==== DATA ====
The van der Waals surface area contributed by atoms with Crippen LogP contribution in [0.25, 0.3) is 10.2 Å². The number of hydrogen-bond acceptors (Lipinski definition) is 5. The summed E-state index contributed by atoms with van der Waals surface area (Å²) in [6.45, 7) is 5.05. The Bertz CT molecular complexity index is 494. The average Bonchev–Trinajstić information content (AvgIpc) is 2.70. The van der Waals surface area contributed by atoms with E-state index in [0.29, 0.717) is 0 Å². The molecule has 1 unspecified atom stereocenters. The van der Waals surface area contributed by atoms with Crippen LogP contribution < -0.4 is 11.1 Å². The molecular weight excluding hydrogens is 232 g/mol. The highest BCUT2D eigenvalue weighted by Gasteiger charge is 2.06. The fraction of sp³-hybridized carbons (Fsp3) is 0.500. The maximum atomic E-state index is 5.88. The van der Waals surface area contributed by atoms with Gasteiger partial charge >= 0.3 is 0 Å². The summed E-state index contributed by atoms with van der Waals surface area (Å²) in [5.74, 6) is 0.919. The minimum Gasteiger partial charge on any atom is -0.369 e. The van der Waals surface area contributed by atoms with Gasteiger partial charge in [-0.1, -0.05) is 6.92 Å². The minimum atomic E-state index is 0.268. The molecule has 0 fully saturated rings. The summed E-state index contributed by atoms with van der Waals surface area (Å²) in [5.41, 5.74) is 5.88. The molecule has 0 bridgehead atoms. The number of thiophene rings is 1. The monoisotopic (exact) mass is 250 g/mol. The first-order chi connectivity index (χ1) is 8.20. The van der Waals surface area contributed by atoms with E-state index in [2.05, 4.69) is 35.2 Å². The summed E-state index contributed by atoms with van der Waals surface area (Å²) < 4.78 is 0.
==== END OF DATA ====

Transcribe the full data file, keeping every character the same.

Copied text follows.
The van der Waals surface area contributed by atoms with Crippen LogP contribution in [0.25, 0.3) is 10.2 Å². The number of hydrogen-bond acceptors (Lipinski definition) is 5. The summed E-state index contributed by atoms with van der Waals surface area (Å²) in [6.45, 7) is 5.05. The Bertz CT molecular complexity index is 494. The average Bonchev–Trinajstić information content (AvgIpc) is 2.70. The van der Waals surface area contributed by atoms with E-state index in [0.29, 0.717) is 0 Å². The molecule has 1 unspecified atom stereocenters. The van der Waals surface area contributed by atoms with Crippen LogP contribution < -0.4 is 11.1 Å². The molecular weight excluding hydrogens is 232 g/mol. The highest BCUT2D eigenvalue weighted by Gasteiger charge is 2.06. The fraction of sp³-hybridized carbons (Fsp3) is 0.500. The maximum atomic E-state index is 5.88. The van der Waals surface area contributed by atoms with Gasteiger partial charge >= 0.3 is 0 Å². The summed E-state index contributed by atoms with van der Waals surface area (Å²) in [5.74, 6) is 0.919. The minimum Gasteiger partial charge on any atom is -0.369 e. The van der Waals surface area contributed by atoms with Gasteiger partial charge in [-0.1, -0.05) is 6.92 Å². The minimum atomic E-state index is 0.268. The molecule has 0 fully saturated rings. The summed E-state index contributed by atoms with van der Waals surface area (Å²) in [5.41, 5.74) is 5.88. The molecule has 0 bridgehead atoms. The number of thiophene rings is 1. The monoisotopic (exact) mass is 250 g/mol. The first-order chi connectivity index (χ1) is 8.20. The van der Waals surface area contributed by atoms with E-state index in [2.05, 4.69) is 35.2 Å². The summed E-state index contributed by atoms with van der Waals surface area (Å²) < 4.78 is 0.